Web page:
Meeting the Needs of Educators in Professional Development for Self-Regulated Learning: Bridging the Gap from Theory to Practice
Jorgensen, Janette Dahl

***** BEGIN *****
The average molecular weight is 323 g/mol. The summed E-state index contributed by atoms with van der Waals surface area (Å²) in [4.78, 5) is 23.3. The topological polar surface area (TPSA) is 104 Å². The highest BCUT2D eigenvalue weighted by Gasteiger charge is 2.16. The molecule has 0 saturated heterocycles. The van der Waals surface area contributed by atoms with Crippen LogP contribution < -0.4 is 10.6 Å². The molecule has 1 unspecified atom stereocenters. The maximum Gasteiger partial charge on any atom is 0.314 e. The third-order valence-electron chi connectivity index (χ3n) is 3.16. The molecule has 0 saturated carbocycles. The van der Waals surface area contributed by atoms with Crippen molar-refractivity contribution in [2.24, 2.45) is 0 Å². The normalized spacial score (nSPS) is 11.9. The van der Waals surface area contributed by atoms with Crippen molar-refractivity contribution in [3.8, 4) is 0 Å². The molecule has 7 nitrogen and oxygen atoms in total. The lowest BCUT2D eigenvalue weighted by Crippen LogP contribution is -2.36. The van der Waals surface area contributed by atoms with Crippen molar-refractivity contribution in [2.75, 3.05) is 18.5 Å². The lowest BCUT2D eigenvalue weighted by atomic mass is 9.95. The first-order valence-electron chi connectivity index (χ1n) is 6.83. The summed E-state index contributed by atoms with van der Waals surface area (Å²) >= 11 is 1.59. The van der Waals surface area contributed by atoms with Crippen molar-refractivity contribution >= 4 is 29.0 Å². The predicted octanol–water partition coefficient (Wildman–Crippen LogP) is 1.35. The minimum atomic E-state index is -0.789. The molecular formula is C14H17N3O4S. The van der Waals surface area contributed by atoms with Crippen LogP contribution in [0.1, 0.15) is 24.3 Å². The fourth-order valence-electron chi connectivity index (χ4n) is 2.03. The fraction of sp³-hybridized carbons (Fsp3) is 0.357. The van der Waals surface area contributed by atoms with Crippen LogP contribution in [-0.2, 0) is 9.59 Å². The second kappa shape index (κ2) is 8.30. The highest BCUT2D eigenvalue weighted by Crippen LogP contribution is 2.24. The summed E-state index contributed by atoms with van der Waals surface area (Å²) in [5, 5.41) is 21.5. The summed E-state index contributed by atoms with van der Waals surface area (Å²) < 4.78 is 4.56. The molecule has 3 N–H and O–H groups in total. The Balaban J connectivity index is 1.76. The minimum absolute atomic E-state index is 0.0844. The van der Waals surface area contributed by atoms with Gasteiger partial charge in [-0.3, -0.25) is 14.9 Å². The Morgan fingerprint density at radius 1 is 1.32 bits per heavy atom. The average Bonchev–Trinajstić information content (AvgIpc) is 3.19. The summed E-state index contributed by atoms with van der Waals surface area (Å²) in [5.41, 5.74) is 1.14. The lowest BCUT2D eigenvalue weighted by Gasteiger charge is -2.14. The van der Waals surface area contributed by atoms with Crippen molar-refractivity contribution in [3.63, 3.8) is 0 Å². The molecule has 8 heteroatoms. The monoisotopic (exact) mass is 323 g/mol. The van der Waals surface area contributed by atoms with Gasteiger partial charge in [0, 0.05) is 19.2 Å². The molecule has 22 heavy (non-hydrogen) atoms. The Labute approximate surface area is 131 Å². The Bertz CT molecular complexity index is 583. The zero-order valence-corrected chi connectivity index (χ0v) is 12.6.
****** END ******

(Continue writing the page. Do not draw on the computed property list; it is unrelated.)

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There is a growing awareness within education of the necessity to explicitly teach self-regulated learning skills (Spruce & Bol, 2014). Documents published by the Ontario Ministry of Education, With Our Best Future in Mind (2009) and Every Child, Every Opportunity (2010), demonstrates that there is a critical need to shift away from traditional teaching pedagogies toward pedagogies focused on the development of autonomous learning through fostering self-regulated learning (SRL) skills. Today’s businesses and workplaces require skills such as critical thinking, problem solving, collaboration, effective communication, motivation, persistence, learning to learn and self-management (Pelligrino & Hilton, 2012). Given the importance researchers and policy makers have placed on SRL it would appear obvious that teachers would be expected to foster SRL in their daily practices with students in K to 12. Although elementary teachers believe SRL to be important, the development and fostering of SRL in elementary classrooms remains limited (De Smul, Heirwig, Devos & Van Keer, 2019). On the surface offering professional development (PD) to support educators in the fostering of SRL seems a practical solution. However, many teachers are unsatisfied with the PD available to them and as a result do not always take advantage of the PD on offer. The purpose of this project was to create a PD programme that is flexible and therefore able to address the individual needs of teachers and still provide opportunities for teachers to be involved in collaborative learning. The idea of co-learning, opportunities for professional dialogue, networking and time and space to share, discuss and challenge ideas have been found to be important factors for effective PD (Avalos, 2011). Educators involved in professional conversations as part of my project also identified these factors as important.